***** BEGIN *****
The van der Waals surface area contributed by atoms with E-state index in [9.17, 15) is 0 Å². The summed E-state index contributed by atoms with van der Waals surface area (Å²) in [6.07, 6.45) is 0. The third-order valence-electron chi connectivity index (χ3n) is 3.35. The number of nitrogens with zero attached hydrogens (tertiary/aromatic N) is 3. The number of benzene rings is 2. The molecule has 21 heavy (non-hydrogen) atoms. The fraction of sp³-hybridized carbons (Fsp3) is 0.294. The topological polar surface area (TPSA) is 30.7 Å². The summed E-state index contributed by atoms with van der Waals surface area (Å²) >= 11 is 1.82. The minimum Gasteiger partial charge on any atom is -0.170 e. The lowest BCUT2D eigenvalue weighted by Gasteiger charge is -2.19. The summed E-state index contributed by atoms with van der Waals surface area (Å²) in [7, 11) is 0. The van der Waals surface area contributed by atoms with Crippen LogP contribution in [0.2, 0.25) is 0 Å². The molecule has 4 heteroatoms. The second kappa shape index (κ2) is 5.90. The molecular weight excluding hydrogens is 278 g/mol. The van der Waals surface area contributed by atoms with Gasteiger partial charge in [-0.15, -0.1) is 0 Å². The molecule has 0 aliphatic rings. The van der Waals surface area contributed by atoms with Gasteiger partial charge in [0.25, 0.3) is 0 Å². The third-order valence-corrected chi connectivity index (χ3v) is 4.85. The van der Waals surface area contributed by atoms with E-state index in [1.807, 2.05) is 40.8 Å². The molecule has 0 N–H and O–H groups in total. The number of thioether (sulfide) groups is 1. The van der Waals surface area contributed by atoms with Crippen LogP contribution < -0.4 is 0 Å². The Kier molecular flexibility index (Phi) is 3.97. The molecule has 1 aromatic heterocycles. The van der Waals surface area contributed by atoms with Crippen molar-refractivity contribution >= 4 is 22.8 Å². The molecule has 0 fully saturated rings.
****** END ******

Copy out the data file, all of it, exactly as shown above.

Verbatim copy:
The van der Waals surface area contributed by atoms with E-state index in [9.17, 15) is 0 Å². The summed E-state index contributed by atoms with van der Waals surface area (Å²) in [6.07, 6.45) is 0. The third-order valence-electron chi connectivity index (χ3n) is 3.35. The number of nitrogens with zero attached hydrogens (tertiary/aromatic N) is 3. The number of benzene rings is 2. The molecule has 21 heavy (non-hydrogen) atoms. The fraction of sp³-hybridized carbons (Fsp3) is 0.294. The topological polar surface area (TPSA) is 30.7 Å². The summed E-state index contributed by atoms with van der Waals surface area (Å²) >= 11 is 1.82. The minimum Gasteiger partial charge on any atom is -0.170 e. The lowest BCUT2D eigenvalue weighted by Gasteiger charge is -2.19. The summed E-state index contributed by atoms with van der Waals surface area (Å²) in [7, 11) is 0. The van der Waals surface area contributed by atoms with Crippen LogP contribution in [0.2, 0.25) is 0 Å². The molecule has 4 heteroatoms. The second kappa shape index (κ2) is 5.90. The molecular weight excluding hydrogens is 278 g/mol. The van der Waals surface area contributed by atoms with Gasteiger partial charge in [-0.15, -0.1) is 0 Å². The molecule has 0 aliphatic rings. The van der Waals surface area contributed by atoms with Gasteiger partial charge in [0.25, 0.3) is 0 Å². The third-order valence-corrected chi connectivity index (χ3v) is 4.85. The van der Waals surface area contributed by atoms with E-state index in [1.807, 2.05) is 40.8 Å². The molecule has 0 N–H and O–H groups in total. The number of thioether (sulfide) groups is 1. The van der Waals surface area contributed by atoms with Crippen LogP contribution < -0.4 is 0 Å². The Kier molecular flexibility index (Phi) is 3.97. The molecule has 1 aromatic heterocycles. The van der Waals surface area contributed by atoms with Crippen molar-refractivity contribution >= 4 is 22.8 Å². The molecule has 0 fully saturated rings.